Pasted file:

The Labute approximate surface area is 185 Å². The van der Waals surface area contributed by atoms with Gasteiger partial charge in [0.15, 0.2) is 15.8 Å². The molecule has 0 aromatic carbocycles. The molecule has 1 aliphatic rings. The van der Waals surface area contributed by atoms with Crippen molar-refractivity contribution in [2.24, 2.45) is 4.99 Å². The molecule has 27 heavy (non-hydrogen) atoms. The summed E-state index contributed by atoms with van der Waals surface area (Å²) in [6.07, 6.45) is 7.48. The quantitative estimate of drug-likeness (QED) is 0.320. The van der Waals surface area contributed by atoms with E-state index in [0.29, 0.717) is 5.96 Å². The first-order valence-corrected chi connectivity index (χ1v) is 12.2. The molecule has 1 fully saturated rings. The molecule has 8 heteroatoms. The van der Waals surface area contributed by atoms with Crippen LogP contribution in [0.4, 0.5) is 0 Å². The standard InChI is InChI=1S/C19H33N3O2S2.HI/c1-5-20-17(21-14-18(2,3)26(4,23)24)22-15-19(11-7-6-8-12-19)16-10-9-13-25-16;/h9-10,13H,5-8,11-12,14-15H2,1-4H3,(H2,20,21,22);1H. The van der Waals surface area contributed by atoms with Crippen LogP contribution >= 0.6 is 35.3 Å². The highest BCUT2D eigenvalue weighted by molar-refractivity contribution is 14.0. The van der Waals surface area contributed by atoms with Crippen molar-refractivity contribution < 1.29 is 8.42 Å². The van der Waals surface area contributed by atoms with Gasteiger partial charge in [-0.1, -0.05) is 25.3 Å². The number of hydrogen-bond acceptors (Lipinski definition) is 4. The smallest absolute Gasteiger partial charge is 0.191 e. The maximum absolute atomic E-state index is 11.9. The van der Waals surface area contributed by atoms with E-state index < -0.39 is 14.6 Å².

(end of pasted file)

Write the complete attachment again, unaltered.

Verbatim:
The Labute approximate surface area is 185 Å². The van der Waals surface area contributed by atoms with Gasteiger partial charge in [0.15, 0.2) is 15.8 Å². The molecule has 0 aromatic carbocycles. The molecule has 1 aliphatic rings. The van der Waals surface area contributed by atoms with Crippen molar-refractivity contribution in [2.24, 2.45) is 4.99 Å². The molecule has 27 heavy (non-hydrogen) atoms. The summed E-state index contributed by atoms with van der Waals surface area (Å²) in [6.07, 6.45) is 7.48. The quantitative estimate of drug-likeness (QED) is 0.320. The van der Waals surface area contributed by atoms with E-state index in [0.29, 0.717) is 5.96 Å². The first-order valence-corrected chi connectivity index (χ1v) is 12.2. The molecule has 1 fully saturated rings. The molecule has 8 heteroatoms. The van der Waals surface area contributed by atoms with Crippen LogP contribution in [0.4, 0.5) is 0 Å². The standard InChI is InChI=1S/C19H33N3O2S2.HI/c1-5-20-17(21-14-18(2,3)26(4,23)24)22-15-19(11-7-6-8-12-19)16-10-9-13-25-16;/h9-10,13H,5-8,11-12,14-15H2,1-4H3,(H2,20,21,22);1H. The van der Waals surface area contributed by atoms with Crippen LogP contribution >= 0.6 is 35.3 Å². The highest BCUT2D eigenvalue weighted by molar-refractivity contribution is 14.0. The van der Waals surface area contributed by atoms with Crippen molar-refractivity contribution < 1.29 is 8.42 Å². The van der Waals surface area contributed by atoms with Gasteiger partial charge in [-0.1, -0.05) is 25.3 Å². The number of hydrogen-bond acceptors (Lipinski definition) is 4. The smallest absolute Gasteiger partial charge is 0.191 e. The maximum absolute atomic E-state index is 11.9. The van der Waals surface area contributed by atoms with E-state index < -0.39 is 14.6 Å².